The Frisbee: How to Sell an Invention
Before there was Jim Morrison of The Doors (1960s recording group famous for “Light My Fire” and other Top 40 Hits) the star of the family was Uncle Fred Morrison. In fact, The Doors’ first record might not have been made if it weren’t for royalties earned by Uncle Fred. On September 30, 1958 Walter Frederick (“Fred”) Morrison was awarded Design Patent #:183,626 entitled Flying Toy. Unlike his nephew who left us too soon at 27, Uncle Fred Morrison passed away after 90 good years on February 9, 2010.
The idea for a flying disc toy came to Morrison in 1937 as he and his wife to be, Lu, threw popcorn can lids to each other on a Santa Monica, California beach. Fred and Lu soon developed a small beach business making and selling a sturdier version called – “Flying Cake Pans.”
Morrison held onto his idea, and learned a little bit about aerodynamics, while serving as a P-47 Thunderbolt pilot in World War II. After the war, and after serving as a Prisoner of War for 48 days, Morrison returned to his flying cake pan invention idea. In 1948 a partnership was formed with Warren Franscioni to make “Whirlo-Way” flying saucers and sell them at fairs. Costs proved to be too high to really go commercial. Not giving up, Morrison and Lu designed the first generation of flying toy discs in 1955 calling it “Pluto Platter”.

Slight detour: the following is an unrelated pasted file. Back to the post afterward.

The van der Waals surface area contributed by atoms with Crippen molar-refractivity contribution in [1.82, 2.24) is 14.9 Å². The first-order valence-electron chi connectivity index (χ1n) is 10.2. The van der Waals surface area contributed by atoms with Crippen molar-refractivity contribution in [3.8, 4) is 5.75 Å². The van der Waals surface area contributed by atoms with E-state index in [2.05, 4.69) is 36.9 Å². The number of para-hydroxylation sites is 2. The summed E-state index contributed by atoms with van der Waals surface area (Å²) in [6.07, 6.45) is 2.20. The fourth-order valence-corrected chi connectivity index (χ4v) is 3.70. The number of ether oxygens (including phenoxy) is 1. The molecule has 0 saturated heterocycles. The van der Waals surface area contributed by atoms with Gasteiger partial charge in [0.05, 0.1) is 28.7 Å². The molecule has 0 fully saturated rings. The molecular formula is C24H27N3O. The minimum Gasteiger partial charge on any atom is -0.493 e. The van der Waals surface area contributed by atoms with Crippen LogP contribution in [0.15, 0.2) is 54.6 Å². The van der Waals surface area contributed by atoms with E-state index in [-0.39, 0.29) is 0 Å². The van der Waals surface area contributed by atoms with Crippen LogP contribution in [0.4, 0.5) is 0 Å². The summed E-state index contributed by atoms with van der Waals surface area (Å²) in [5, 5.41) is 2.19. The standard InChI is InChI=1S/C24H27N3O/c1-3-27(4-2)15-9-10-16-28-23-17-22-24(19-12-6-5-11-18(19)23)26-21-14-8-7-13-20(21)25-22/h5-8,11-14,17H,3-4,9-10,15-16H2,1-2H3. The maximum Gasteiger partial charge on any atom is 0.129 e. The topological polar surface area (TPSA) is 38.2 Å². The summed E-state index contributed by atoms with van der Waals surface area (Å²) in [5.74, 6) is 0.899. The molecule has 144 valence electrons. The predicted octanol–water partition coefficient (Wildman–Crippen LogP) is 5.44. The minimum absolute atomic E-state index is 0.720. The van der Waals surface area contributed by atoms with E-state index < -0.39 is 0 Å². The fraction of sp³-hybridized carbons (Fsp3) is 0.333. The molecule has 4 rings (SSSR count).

Later in 1957 Fred and Lu sold their “Pluto Platter” rights to the Wham-O Manufacturing Company. A design patent application was filed on July 22, 1957 in the name of Walter Frederick Morrison under the technically descriptive name of Flying Toy. Wham-O continued to sell its new flying disc toy as the “Pluto Platter”, but in 1958 the name was changed to “Frisbee.”
The registered trademark name “Frisbee” originates from The Frisbie Baking Company of Bridgeport, CT, the maker of pies sold to New England colleges. Throwing the empty Frisbie pie pans was a popular activity for students on college campuses. So when the bakery ceased doing business in 1958 with Wham-O looking for a new name to jump start sales of their flying disc, they adapted the baking company’s name by replacing the “ie” with an ending double “e” for “Frisbee”. Today Wham-O and Frisbee are part of Mattel.
And there you have it — the story of Fred Morrison’s invention that started on a California beach in 1937 and ended in 1958 with the adoption of the name “Frisbee”.